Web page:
Cinnamon is a spice made from the inner bark of the Cinnamomum tree. It is widely available and has many health benefits such as improve blood sugar, control and a reduce number of risk factors for heart disease.
There are two main types of cinnamon:
Cassia: Also known as “normal” cinnamon, this is the most commonly used.
Ceylon: Known as the “standard” cinnamon, Ceylon has a lighter taste and is less bitter than Cassia.
Cassia cinnamon is often found more often in supermarkets, as it is much cheaper than Ceylon cinnamon. Although Cassia cinnamon is safe to consume in a moderate amounts, overeating can cause health problems as it contains a large amount of a compound called coumarin. Research has found that eating too much coumarin can damage your liver and increase your risk of cancer. Furthermore, eating too much cassia cinnamon is associated with many other side effects.
1. May damage liver
Cinnamon Cassia is a rich source of coumarin. The coumarin content of crushed Cassia cinnamon can range from 7-18 milligrams per teaspoon of 2.6 grams, while Ceylon cinnamon contains only a small amount of coumarin.
The recommended daily intake of coumarin is about 0.1 mg / kg body weight, or 5 mg per day for a person weighing 59 kg. This means that just 1 teaspoon of Cassia cinnamon can take you over the daily limit.
Unfortunately, some studies have found that eating too much coumarin can cause liver toxicity and damage. For example, a 73-year-old woman with a liver infection suddenly caused liver damage after taking cinnamon supplements for just 1 week. However, this case involves supplements providing a higher amount than you would get from diet alone.
2. May increase the risk of cancer
Studies on animals have shown that eating too much coumarin, which is abundant in Cassia cinnamon, may increase the risk of cancers. For example, a rodent studie has found that using too much coumarin can cause cancerous tumors to grow in the lungs, liver, and kidneys, but the way in which coumarin can cause tumors is unknown. clear. However, some scientists believe that coumarin causes DNA damage over time, increasing the risk of cancer.
Most of the research on coumarin carcinogenicity has been done in animals. More human-based studies are still needed to see if the same link between cancer and coumarin applies to humans.
3. May cause mouth ulcers
Some people have experienced mouth ulcers from eating products containing cinnamon flavorings. Cinnamon contains cinnamaldehyde, a compound that can cause allergies when consumed in large amounts. But a small amount of the seasoning does not seem to cause this reaction, as saliva prevents the chemical from being in contact with the mouth for too long.
In addition to mouth ulcers, other symptoms of a cinnamaldehyde allergy include: swelling of the tongue or a burning sensation or itchy white patches in the mouth. Although these symptoms are not too severe, they can be bothersome.
However, it’s important to note that cinnamaldehyde will only cause cold sores if you are allergic to it.Also, mouth sores seem to mainly affect people who use too much cinnamon oil and cinnamon-flavored chewing gum, as These products may contain more cinnamaldehyde.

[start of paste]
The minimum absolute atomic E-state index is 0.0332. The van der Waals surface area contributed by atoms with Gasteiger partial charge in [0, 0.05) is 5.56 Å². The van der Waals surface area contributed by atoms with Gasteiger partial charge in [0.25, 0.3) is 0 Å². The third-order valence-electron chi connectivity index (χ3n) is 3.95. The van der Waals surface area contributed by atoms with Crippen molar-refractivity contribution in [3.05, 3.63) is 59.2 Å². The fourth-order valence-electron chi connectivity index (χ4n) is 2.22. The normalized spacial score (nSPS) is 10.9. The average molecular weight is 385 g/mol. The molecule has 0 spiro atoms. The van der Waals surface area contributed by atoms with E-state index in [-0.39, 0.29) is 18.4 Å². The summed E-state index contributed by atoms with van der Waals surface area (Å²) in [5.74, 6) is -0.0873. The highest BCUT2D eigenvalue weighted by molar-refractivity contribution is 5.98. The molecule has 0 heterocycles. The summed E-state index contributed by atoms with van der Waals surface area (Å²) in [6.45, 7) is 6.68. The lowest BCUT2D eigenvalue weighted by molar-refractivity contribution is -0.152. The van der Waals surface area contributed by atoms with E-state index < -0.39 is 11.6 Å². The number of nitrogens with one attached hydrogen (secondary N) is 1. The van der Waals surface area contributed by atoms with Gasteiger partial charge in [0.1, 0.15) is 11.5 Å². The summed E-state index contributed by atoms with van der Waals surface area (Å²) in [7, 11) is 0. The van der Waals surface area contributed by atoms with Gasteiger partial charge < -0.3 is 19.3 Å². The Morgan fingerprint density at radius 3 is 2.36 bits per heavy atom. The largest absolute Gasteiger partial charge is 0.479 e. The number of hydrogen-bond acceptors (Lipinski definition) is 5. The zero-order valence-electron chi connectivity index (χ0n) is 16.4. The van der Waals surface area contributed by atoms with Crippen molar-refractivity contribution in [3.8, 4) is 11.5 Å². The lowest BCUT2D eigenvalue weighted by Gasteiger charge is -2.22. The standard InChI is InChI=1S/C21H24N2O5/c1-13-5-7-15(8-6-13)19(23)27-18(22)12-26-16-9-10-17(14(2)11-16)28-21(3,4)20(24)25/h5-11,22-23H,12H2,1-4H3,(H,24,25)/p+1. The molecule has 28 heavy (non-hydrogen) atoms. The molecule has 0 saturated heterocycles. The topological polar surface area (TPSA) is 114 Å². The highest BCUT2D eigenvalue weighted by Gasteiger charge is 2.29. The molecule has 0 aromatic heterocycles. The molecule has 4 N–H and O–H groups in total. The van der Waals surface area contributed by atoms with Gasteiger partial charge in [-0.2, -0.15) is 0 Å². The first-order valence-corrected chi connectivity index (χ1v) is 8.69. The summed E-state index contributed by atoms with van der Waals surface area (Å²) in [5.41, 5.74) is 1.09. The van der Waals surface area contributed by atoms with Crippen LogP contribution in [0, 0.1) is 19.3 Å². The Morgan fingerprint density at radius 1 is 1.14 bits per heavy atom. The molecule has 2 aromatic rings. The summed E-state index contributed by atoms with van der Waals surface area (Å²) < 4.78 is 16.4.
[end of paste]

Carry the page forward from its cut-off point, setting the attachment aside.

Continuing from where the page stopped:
4. May cause low blood sugar
Having chronically high blood sugar is a health problem. If left untreated, it can lead to diabetes, heart disease and many other health problems.
Cinnamon is famous for its ability to lower blood sugar. Studies have found that the spice can mimic the effects of insulin, a hormone that helps eliminate blood sugar.
Although eating a little cinnamon can help lower blood sugar levels, eating too much can cause it to drop too low. This is called hypoglycemia. It can lead to fatigue, dizziness, and possibly fainting.
Those who are most at risk for blood sugar are those who take diabetes medications. This is because cinnamon can enhance the effects of these drugs and cause your blood sugar to drop too low.
5. May cause breathing problems
Eating too much ground cinnamon at one time can cause difficulty breathing. This is due to its powder form, making it easy to inhale. Accidental inhalation of it can cause: coughing, choking, difficulty trying to breathe. In addition, the cinnamaldehyde in cinnamon is a throat irritant. It can cause additional breathing problems.People with asthma or other medical conditions that affect their breathing need to be especially careful when accidentally inhaling cinnamon, as they are more likely to have difficulty breathing. .
6. May react with some medications
Cinnamon is safe if eaten in small to moderate amounts with most medicines. However, taking too much can be a problem if you take medication for diabetes, heart disease or liver disease. This is because cinnamon can interact with those drugs, either enhance their effects or enhance their side effects.
Cassia cinnamon, for example, contains a large amount of coumarin, which can cause liver toxicity and damage if consumed in large quantities. If you take drugs that can affect the liver, such as paracetamol, acetaminophen, and statins, eating too much cinnamon can increase your risk of liver damage.
In addition, cinnamon can help lower your blood sugar, so if you take diabetes medication, this spice can increase their effect and make your blood sugar too low.